WASHINGTON, January, 28, 2012 —Any number of clichés and accusations can be leveled towards Jucifer when you see them in a live performance. People like to associate these same clichés with metal bands in general. But often times they fall into the realm of pure hyperbole. The usual clichés are typically deployed to illustrate how tough or intense a given metal band is supposed to be, whether these hackneyed descriptions really apply to them or not. The whole exercise gets a little tiring after you’ve encountered it one too many times. That said, most of those standard clichés actually happened to be true when it came to describing Jucifer, at their show which appeared backstage at the Black Cat Tuesday night.
The first noticeable thing about Jucifer is something the audience sees before the band even appears on stage. The interval between when the band sets up and when the musicians actually take the stage creates considerable anticipation, if for no other reason than the audience is gradually exposed to a literal wall of speakers that hint, not too subtly, at an imminent, full scale aural assault. Once the two piece Jucifer opens into their first song, the audience’s building suspicions are confirmed: it’s quite obvious the visuals for their sound set up weren’t just for show.
The phrase “wall of sound” gets tossed around a lot and usually refers to a band that can create the sense that the audience is either being surrounded by the band’s sound or getting hit in the face, at least figuratively, with that very same sound. In either case, this leaves the audience in a stunned condition when done correctly. It’s the kind of effect Jucifer hopes to pull off in its set, but to classify it as such would be underselling what the band actually accomplishes.
Merely stating that Jucifer creates a “wall of sound” wouldn’t quite do this band justice, for the full force of this effect punches you like a sonic boom from the very first note in their set. Make no mistake: this band is ear shatteringly loud when they play live. It’s hard to explain this in writing without making it seem like total journalistic hyperbole. But in point of fact, there are very few bands that can compete with the sheer physical intensity of Jucifer’s sound. It soon gets to the point in their performance where stepping away from the acoustic bubble that best describes the “backstage” performance space at the Black Cat for a few moments will actually feel like you’ve just been submerged a few feet underwater.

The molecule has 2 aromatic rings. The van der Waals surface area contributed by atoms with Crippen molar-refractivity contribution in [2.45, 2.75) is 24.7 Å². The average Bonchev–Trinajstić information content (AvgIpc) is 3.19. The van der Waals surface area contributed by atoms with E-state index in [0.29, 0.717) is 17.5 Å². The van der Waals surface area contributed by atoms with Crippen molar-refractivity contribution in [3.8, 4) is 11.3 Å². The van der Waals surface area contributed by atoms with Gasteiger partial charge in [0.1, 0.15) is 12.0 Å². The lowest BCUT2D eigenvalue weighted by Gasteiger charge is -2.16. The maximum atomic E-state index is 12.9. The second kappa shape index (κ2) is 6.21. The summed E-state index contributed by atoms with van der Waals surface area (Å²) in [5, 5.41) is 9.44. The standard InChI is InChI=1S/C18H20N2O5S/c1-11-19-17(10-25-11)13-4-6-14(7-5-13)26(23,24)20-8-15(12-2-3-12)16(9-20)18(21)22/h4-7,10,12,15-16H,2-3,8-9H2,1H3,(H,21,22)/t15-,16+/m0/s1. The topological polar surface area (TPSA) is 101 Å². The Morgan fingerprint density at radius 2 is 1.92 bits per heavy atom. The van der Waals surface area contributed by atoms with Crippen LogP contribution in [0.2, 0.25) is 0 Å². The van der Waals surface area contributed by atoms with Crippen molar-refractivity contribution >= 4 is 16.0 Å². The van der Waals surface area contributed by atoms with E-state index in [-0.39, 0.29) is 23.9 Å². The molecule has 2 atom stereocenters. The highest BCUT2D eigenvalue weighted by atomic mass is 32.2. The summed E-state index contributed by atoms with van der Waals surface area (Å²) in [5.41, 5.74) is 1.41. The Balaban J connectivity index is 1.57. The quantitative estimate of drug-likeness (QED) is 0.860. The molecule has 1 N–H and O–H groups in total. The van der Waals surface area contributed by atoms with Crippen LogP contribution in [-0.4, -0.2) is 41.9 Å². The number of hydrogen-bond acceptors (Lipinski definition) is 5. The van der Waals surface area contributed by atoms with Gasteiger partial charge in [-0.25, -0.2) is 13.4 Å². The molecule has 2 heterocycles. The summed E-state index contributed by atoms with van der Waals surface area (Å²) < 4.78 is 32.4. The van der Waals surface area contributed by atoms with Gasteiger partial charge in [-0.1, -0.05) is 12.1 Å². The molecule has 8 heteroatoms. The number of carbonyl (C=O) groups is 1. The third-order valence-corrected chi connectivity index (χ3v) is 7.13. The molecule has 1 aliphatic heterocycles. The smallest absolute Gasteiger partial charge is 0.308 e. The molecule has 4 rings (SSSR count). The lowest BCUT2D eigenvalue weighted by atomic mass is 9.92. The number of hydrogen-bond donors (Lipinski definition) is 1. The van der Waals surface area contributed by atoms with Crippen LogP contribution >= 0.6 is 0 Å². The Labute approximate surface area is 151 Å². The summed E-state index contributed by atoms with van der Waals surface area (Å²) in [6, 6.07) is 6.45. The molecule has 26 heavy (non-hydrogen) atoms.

This intensity of this feeling is heightened by the fact Jucifer was playing in this very backstage, which isn’t the most spacious area in which to play music, let alone put out the kind of sound that might begin to crush structures inside the vastly more spacious Verizon Center. This sheer, overwhelming physicality of sound kicks everything Jucifer does live into overdrive, filling up the room with an aural attack that’s an order of magnitude above anything one’s likely to expect.
It’s impossible to escape Jucifer’s brutal sonic attack at any point during their performance without actually stepping outside to the bar. At times, such a move takes on the feeling that you’ve not only gone underwater, but have, in fact, been sealed in a decompression chamber where the band’s next move might be an attempt to prepare you and the audience for some kind of out-of-body experience.
It’s important to point out the difference between Jucifer the band on their recordings and Jucifer band that performs live. That’s because, while there’s a little perceptible crossover, each experience feels as if you’re actually dealing with two entirely different bands. Someone who’s only familiar with Jucifer through their albums might attend one of their shows thinking they know exactly what to expect; but there’s a solid chance that this assumption would be astonishingly, mind-blowingly wrong.
Obviously, the biggest difference between their recorded and live performances is that Jucifer simply isn’t remotely as loud on their albums as they are in a live performance. In fact, it would be impossible to replicate that sound on a recorded album without blowing out your expensive speakers on the first downbeat. In their recordings, the band travels into varied musical territory, picking up on some of the more melodic aspects of their music while combining them with traditional sludge metal. Front woman Gazelle Amber Valentine is quite adept at bringing out some of these softer moments on their album.
But all this is totally irrelevant when it comes to Jucifer’s live set. The duo doesn’t seem to be all that concerned with any of the subtler melodic touches they bring to their albums. Instead, their focus is on bludgeoning the audience with the loudest version of sludge metal they’ve ever experienced.
It should go without saying that a band like Jucifer isn’t for everyone. Sludge metal in general is a bit of a niche genre, and the way Jucifer performs it live makes even this niche a smaller market. What their show becomes instead is something of an endurance test during which the band performs to challenge the endurance of the audience. But for those willing to stick with it, appreciate, and actually enjoy Jucifer’s unique take on a live show, this band’s nonstop physical assault can eventually seem like a karmic cleansing when you exit the performance space after their show. As the normal sounds of the world gradually return, it’s as if both senses and sensibilities have been completely reset while reality will never again be the same.
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